Nov 2 – Soybean Prices Rally into November

Good Morning!

Soybean prices are leading grain markets higher this morning, following yesterday’s gains on news that the trade war may end soon.

“Patience, persistence and perspiration make an unbeatable combination for success.”

– Napoleon Hill (American Author)

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Soybean Prices Rally into November

Soybean prices are leading grain markets higher this morning, following yesterday’s gains on news that the trade war may end soon.

While the demand buzz is undoubtedly positive, there is still quite a bit of grain in the U.S. that needs to be worked through. [1] A fresh Farm Journal survey of nearly 700 farmers suggests that nearly 2/3s of this year’s harvest in the U.S. will be stored on the farm, with only 20% of the crop priced/already contracted.

One of the demand factors for corn that’s been well-received by corn farmers has been the law pushed out from the White House that allows E-15 gasoline to be sold year-round (previously it was just eight months). However, with the lack of infrastructure to support this, S&P Global Platts says that it could take as much as 15 years to see E-15 be sold nationwide! [2] That being said, corn prices for October lost 1.4%, but are up a little more than 4% year-over-year.

October 2018 corn prices performance

Soybean Prices Find Fresh Legs

After posting a new monthly low, soybean prices jumped about 4% in a few minutes after a tweet from U.S. President Donald Trump saying trade talks are going “nicely.” [3]

The G-20 in Buenos Aires is going to be held at the end of November, and the lead up to the event has been hotly anticipated as it’s widely expected that a lot of sideline activity will happen.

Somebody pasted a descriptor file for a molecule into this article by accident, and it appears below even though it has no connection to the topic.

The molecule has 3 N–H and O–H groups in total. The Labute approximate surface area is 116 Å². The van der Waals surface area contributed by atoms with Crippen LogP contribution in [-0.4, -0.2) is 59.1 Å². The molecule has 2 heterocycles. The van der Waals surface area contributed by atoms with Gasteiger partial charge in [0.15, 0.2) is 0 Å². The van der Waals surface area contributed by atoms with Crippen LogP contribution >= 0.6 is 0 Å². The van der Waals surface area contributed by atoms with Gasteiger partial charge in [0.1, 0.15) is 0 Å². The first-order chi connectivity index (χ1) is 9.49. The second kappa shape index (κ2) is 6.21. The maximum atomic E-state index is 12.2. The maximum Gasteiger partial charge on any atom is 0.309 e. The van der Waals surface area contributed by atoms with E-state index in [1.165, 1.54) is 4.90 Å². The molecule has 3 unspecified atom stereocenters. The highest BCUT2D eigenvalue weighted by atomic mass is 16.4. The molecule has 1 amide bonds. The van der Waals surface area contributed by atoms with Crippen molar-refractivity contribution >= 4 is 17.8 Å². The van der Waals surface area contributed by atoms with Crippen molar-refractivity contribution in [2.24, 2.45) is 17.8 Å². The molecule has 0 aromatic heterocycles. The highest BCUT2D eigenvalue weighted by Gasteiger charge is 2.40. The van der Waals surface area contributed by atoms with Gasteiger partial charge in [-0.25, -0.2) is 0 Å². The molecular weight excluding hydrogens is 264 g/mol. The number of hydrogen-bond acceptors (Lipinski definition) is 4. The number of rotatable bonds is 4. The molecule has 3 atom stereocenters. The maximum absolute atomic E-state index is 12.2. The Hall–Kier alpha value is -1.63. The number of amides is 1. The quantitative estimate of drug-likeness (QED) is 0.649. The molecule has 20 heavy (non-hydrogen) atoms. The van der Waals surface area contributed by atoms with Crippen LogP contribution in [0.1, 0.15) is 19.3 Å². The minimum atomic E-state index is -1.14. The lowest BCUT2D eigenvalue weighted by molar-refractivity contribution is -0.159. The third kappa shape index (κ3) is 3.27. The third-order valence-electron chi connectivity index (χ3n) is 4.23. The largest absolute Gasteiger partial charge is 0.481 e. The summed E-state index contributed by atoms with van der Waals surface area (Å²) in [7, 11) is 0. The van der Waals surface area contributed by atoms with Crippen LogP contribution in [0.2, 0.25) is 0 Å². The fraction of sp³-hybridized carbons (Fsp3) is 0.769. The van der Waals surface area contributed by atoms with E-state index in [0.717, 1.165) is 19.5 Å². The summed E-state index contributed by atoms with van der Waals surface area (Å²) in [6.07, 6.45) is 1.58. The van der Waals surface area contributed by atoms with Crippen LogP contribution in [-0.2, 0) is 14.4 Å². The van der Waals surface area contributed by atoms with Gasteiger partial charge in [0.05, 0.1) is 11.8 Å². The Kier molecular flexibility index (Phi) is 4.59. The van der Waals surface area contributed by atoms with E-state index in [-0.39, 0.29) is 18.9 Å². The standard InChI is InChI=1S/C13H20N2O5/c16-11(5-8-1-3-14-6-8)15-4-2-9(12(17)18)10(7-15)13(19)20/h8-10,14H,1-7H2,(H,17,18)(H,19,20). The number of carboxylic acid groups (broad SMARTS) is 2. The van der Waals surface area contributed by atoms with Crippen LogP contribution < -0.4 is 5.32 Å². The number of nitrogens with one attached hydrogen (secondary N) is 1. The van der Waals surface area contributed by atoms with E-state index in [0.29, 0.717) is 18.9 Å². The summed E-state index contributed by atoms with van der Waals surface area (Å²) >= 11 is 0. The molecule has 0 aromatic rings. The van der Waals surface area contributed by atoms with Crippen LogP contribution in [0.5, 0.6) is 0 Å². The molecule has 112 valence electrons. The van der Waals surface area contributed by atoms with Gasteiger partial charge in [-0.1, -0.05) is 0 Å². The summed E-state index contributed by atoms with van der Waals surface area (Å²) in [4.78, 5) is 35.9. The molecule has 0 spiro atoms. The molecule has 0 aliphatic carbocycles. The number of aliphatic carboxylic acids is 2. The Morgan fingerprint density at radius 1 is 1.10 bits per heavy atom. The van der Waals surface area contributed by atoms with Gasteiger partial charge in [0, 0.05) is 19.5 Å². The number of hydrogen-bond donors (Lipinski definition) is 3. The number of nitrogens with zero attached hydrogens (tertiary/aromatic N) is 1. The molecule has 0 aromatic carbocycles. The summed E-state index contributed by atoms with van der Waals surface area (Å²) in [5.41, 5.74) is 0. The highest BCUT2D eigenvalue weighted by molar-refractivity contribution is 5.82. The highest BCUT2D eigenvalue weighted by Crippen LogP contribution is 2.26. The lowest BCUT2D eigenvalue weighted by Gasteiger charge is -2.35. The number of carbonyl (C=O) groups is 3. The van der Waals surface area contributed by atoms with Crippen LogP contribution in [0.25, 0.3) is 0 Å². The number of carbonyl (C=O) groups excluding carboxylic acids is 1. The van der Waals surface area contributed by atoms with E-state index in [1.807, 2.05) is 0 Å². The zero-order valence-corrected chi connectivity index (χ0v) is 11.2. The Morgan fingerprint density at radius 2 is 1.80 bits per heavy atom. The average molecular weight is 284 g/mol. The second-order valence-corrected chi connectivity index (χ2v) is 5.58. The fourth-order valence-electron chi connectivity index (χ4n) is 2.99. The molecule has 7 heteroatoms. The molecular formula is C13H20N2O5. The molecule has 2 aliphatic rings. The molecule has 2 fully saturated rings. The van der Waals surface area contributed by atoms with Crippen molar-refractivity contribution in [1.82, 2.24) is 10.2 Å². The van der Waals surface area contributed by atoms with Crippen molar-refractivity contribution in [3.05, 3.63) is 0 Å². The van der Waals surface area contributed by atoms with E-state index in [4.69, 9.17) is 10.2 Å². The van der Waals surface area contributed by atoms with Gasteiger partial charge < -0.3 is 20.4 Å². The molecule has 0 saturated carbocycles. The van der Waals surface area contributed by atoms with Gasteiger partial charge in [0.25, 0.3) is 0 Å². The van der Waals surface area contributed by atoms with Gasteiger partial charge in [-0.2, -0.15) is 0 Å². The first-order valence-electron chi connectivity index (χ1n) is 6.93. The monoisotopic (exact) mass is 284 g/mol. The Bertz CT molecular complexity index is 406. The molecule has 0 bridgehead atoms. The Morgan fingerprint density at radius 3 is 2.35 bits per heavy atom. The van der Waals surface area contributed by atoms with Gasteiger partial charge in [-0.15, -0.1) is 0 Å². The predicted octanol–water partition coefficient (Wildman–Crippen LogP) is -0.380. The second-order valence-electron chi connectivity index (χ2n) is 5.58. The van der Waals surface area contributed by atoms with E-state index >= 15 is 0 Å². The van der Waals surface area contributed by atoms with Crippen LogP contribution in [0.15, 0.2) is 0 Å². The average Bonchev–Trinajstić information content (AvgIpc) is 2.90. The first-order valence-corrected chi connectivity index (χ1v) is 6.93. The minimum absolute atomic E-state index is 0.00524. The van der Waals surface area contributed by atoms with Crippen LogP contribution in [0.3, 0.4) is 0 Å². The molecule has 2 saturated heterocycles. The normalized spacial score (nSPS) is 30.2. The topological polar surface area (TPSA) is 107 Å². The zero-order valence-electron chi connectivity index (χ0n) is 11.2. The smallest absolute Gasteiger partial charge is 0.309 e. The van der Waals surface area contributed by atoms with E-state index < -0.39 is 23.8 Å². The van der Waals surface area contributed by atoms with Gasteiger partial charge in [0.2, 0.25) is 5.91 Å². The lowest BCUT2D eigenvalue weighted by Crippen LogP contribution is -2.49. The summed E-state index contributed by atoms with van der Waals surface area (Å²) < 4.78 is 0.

The news also comes right before the U.S. mid-term elections, held next week on Tuesday, November 6. With most of China’s tariffs directed at red, farming states, even the suspicion of some diplomacy starting back up is welcome news not just for grain markets, but also its participants.

After all, U.S. soybean exports to China were down 80% year-over-year at just 132,000 MT. [4] Comparably, Brazilian soybean exports to China jumped 28% to nearly 7.6 MMT! Overall, Chinese soybean imports in September were the smallest in two years, and CNOIC says that total 4Q2018 bean imports will likely come in at 20 MMT, down 17% year-over-year.

On that note, in October, soybean prices on the Chicago Board of Trade closed nearly 1% higher than September’s finish, but they were still tracking about 14% below prices at this time a year ago. As you can tell from the chart below, soybean prices the last two years have been pricing larger global soybean inventories, not just the recent trade war.

October 2018 soybean prices performance

King Oilseed: Canola Prices or Soybean Prices?

Canola prices are the most expensive vegetable oil right now on the market, and a lot of the market is noticing the possibility to the downside. The problem is, this argument has been made for roughly the last year. And that in mind, canola contracts hit new yearly lows this past Wednesday! [5]